Finally, while treats should only make up 10% of their diet, their snacks should contain high protein during molt. Recommended nibbles include black oil sunflower seeds and grub bugs. Healthy snacks cheer up your hens and help grow those new feathers. As usual, chickens should have unlimited access to fresh and clean water.
Molting signals the end of the egg laying cycle. As we mentioned earlier, hens need protein to make new feathers. The protein they usually use to make eggs is required for feather growth. Additionally, egg laying slows down during winter due to the shortened amount of daylight.
Your girls need 14-16 hours of daylight to produce an egg. After molting ends, you can boost your hens’ egg laying by adding light to the coop. When you add light hours, add them in the morning. Chickens typically roost as daylight fades, and you don't want to alter that routine. Keep in mind the duration for the extra lighting changes frequently to match the shift in natural daylight.
When you install lighting, you won’t need anything more robust than a 60-watt bulb; the light shouldn't be as bright as the ☀️. Also, be sure the light is secured correctly and in a safe place. If the light falls while lit, you don't want it starting a coop fire.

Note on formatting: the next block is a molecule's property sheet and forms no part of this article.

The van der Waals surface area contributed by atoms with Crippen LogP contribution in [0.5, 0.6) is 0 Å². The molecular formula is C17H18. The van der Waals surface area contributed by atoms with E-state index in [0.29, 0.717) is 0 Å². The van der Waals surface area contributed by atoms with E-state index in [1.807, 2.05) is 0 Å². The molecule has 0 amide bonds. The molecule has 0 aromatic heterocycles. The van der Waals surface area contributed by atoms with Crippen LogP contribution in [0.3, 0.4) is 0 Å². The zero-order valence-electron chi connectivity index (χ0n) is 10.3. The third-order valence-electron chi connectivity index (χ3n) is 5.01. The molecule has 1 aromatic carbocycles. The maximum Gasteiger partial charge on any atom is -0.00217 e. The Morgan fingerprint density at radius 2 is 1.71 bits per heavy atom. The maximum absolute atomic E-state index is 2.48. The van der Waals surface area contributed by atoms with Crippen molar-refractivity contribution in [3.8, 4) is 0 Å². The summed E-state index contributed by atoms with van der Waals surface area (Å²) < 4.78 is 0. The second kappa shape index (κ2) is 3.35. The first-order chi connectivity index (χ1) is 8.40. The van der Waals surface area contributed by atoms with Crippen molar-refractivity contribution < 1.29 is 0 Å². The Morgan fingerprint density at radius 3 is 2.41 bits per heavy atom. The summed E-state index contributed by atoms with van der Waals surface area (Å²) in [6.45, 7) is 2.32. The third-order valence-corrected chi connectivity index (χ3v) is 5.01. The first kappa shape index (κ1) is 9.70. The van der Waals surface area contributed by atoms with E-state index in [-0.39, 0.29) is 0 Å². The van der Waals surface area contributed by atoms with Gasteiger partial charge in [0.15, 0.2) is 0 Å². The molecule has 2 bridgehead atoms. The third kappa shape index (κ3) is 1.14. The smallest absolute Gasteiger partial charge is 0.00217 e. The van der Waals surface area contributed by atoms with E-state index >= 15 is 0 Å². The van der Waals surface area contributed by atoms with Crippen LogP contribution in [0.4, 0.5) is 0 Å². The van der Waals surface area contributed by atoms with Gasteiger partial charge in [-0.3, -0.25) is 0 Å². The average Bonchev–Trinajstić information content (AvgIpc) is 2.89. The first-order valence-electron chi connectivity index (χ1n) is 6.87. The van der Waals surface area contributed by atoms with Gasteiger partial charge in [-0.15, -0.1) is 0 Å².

Post-Molt Coop Cleaning
As your flock will stay inside more as the weather gets colder, this is a great time to deep clean their coop as they’ve stopped losing feathers. Moreover, your hens will enjoy a freshened spot to keep warm. Cleaning should include:
- Scrubbing the coop walls with a water/vinegar mix.
- Sweep out the old bedding.
- Clean the nest boxes.
- Check for any holes or entrance points for rodents or predators.
- Add new bedding.
More Good News
Once your chickens are done molting, they will be happy and perky again. After their natural makeover, they’ll and feel good. Egg laying will return to normal production levels. All will be right in their world. If you have tips to ease the molting process, or pictures of what a molting chicken looks like, we’d love to hear or see them. Please comment on our socials or email your thoughts to email@example.com.